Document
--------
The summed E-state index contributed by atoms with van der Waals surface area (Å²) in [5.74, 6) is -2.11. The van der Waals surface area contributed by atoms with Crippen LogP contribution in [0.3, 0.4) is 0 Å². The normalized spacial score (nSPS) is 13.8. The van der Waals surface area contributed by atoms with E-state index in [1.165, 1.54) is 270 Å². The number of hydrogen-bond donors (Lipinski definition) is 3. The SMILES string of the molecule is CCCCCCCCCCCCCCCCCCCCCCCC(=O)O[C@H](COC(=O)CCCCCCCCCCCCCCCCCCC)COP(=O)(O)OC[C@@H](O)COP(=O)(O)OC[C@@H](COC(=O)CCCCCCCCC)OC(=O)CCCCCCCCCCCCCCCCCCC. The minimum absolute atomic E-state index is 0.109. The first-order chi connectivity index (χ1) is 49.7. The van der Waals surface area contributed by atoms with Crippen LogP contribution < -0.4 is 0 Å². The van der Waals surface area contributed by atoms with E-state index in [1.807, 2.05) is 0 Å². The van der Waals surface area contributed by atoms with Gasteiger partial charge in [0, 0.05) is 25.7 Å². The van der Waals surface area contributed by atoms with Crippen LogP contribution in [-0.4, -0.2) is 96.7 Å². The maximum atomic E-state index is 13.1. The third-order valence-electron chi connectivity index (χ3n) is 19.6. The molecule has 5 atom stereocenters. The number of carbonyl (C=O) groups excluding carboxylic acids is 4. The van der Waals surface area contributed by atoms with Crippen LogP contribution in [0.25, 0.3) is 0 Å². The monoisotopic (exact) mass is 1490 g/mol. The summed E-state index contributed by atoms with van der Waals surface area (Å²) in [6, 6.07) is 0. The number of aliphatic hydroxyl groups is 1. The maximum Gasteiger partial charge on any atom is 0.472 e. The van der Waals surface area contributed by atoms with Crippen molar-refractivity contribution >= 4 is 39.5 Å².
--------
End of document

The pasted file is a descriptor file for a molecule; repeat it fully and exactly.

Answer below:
The summed E-state index contributed by atoms with van der Waals surface area (Å²) in [5.74, 6) is -2.11. The van der Waals surface area contributed by atoms with Crippen LogP contribution in [0.3, 0.4) is 0 Å². The normalized spacial score (nSPS) is 13.8. The van der Waals surface area contributed by atoms with E-state index in [1.165, 1.54) is 270 Å². The number of hydrogen-bond donors (Lipinski definition) is 3. The SMILES string of the molecule is CCCCCCCCCCCCCCCCCCCCCCCC(=O)O[C@H](COC(=O)CCCCCCCCCCCCCCCCCCC)COP(=O)(O)OC[C@@H](O)COP(=O)(O)OC[C@@H](COC(=O)CCCCCCCCC)OC(=O)CCCCCCCCCCCCCCCCCCC. The minimum absolute atomic E-state index is 0.109. The first-order chi connectivity index (χ1) is 49.7. The van der Waals surface area contributed by atoms with Crippen LogP contribution < -0.4 is 0 Å². The van der Waals surface area contributed by atoms with E-state index in [1.807, 2.05) is 0 Å². The van der Waals surface area contributed by atoms with Gasteiger partial charge in [0, 0.05) is 25.7 Å². The van der Waals surface area contributed by atoms with Crippen LogP contribution in [-0.4, -0.2) is 96.7 Å². The maximum atomic E-state index is 13.1. The third-order valence-electron chi connectivity index (χ3n) is 19.6. The molecule has 5 atom stereocenters. The number of carbonyl (C=O) groups excluding carboxylic acids is 4. The van der Waals surface area contributed by atoms with Crippen LogP contribution in [0.25, 0.3) is 0 Å². The monoisotopic (exact) mass is 1490 g/mol. The summed E-state index contributed by atoms with van der Waals surface area (Å²) in [6, 6.07) is 0. The number of aliphatic hydroxyl groups is 1. The maximum Gasteiger partial charge on any atom is 0.472 e. The van der Waals surface area contributed by atoms with Crippen molar-refractivity contribution >= 4 is 39.5 Å².